Eureka mo­ments

Malta Independent - - DEBATE & ANALYSIS -

aware of the fact that the more it is promised the less it should ex­pect, it is ex­pe­ri­enc­ing a spe­cial mo­ment in time when strate­gies, rather than mere prom­ises, have proved to be work­ing for the ben­e­fit of the ma­jor­ity on this blob of land. In less than four years, eco­nomic growth that is much stronger than the EU av­er­age has re­sulted in shrink­ing un­em­ploy­ment fig­ures, more for­eign in­vest­ment, par­tic­u­larly in the health and ed­u­ca­tion sec­tors, cheaper elec­tric­i­tiy rates, more women in em­ploy­ment, tax-free bud­gets, more young peo­ple and more over-45-year-olds find­ing jobs, an al­most mad­den­ing in­fras­truc­tural ac­tiv­ity, which mo­ti­vated a sar­cas­tic call for the in­tro­duc­tion of the im­age of a tower crane in­stead of the old Ge­orge Cross on the na­tional flag, and, no less im­por­tant, the pro­vi­sion of new rights to mi­nori­ties, in­creased so­cial ben­e­fits and bet­ter ac­cess to so­cial and cul­tural avenues for too many years for­bid­den ex­cept for elite cliques now moan­ing about fund­ing and dis­tri­bu­tion sys­tems.

There are sev­eral EU gov­ern­ments and par­ties that would in­stantly make spec­tac­u­lar prom­ises if they knew they could get these same re­sults. There are sundry wannabe prime min­is­ters who would gladly jump out of their baths shout­ing “eureka” in their search for power. The bit­ter truth is, how­ever, they know that all that comes with hard work and ded­i­ca­tion rather than soap bub­bles float­ing in the air like those, alas, of my favourite foot­ball team...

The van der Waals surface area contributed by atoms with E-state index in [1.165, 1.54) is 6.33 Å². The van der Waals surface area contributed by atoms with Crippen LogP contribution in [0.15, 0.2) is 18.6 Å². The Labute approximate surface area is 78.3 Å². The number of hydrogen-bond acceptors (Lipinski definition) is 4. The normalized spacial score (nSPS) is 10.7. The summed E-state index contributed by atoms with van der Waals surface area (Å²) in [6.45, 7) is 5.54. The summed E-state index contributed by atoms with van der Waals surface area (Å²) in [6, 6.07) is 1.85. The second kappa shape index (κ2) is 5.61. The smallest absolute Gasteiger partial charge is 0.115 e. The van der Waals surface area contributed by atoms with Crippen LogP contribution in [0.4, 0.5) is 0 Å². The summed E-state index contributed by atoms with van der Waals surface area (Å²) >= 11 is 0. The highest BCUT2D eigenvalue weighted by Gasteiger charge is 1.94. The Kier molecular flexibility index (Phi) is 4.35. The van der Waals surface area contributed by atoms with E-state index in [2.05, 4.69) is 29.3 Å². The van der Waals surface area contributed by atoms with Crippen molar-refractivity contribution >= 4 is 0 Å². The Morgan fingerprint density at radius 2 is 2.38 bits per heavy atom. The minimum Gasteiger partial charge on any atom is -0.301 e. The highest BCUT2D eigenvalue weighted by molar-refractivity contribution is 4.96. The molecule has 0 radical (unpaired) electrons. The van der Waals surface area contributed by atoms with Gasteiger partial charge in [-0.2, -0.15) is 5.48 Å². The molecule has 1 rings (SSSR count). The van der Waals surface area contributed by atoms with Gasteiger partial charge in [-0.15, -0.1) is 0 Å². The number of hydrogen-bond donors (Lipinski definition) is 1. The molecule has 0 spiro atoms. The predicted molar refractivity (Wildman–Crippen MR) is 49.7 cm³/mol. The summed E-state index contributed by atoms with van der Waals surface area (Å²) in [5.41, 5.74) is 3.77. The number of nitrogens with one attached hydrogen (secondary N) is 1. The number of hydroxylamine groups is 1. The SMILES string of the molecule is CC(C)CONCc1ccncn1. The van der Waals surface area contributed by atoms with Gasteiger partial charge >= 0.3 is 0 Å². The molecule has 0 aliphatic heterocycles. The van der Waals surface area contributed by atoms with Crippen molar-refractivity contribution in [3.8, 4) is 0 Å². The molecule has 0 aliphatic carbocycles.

Fi­nal toss?

It has been long in com­ing, but what will hope­fully be the fi­nal toss of the dice is to take place in mid-De­cem­ber: a na­tional con­fer­ence on ethics in jour­nal­ism. There have al­ready been the usual gripes and ex­pres­sions of dis­gruntle­ment, but the is­sue can­not be left to rot once again in this mar­ket made up of a few cir­cu­la­tion­s­mit­ten news­pa­pers and a dozen ra­dio and TV sta­tions hous­ing a mi­nus­cule com­mu­nity of jour­nal­ists.

The need for one of­fi­cial­lyrecog­nised code of ethics in Mal­tese jour­nal­ism has been felt and se­ri­ously dis­cussed for over three decades. The amount of lip ser­vice and hyped-up an­tic­i­pa­tion have been huge, so huge in fact that there have been those who had openly given up on it ever hap­pen­ing. It is only fair to ac­knowl­edge the fact that there is, on the part of some peo­ple in the pro­fes­sion, a ques­tion of trust, but we can do with­out the bit­ter­ness and the snide re­marks.

The world of jour­nal­ism ev­ery­where is cur­rently caught in a whirl­wind and what was deemed eth­i­cal just a few years back has sadly to­day be­come stan­dard ploy. Our short­sighted at­ti­tudes and ev­ery­day tiffs, mostly the re­sult of po­lit­i­cal and rep­u­ta­tional tribu­la­tions, pale in­stantly in com­par­i­son with what is oc­cur­ring on the vast plat­form of in­ter­na­tional jour­nal­ism. Ethics and the cau­tion they are sup­posed to trig­ger have not only been thrown to the wind, but we are wit­ness­ing a qua­sisac­ri­le­gious sit­u­a­tion.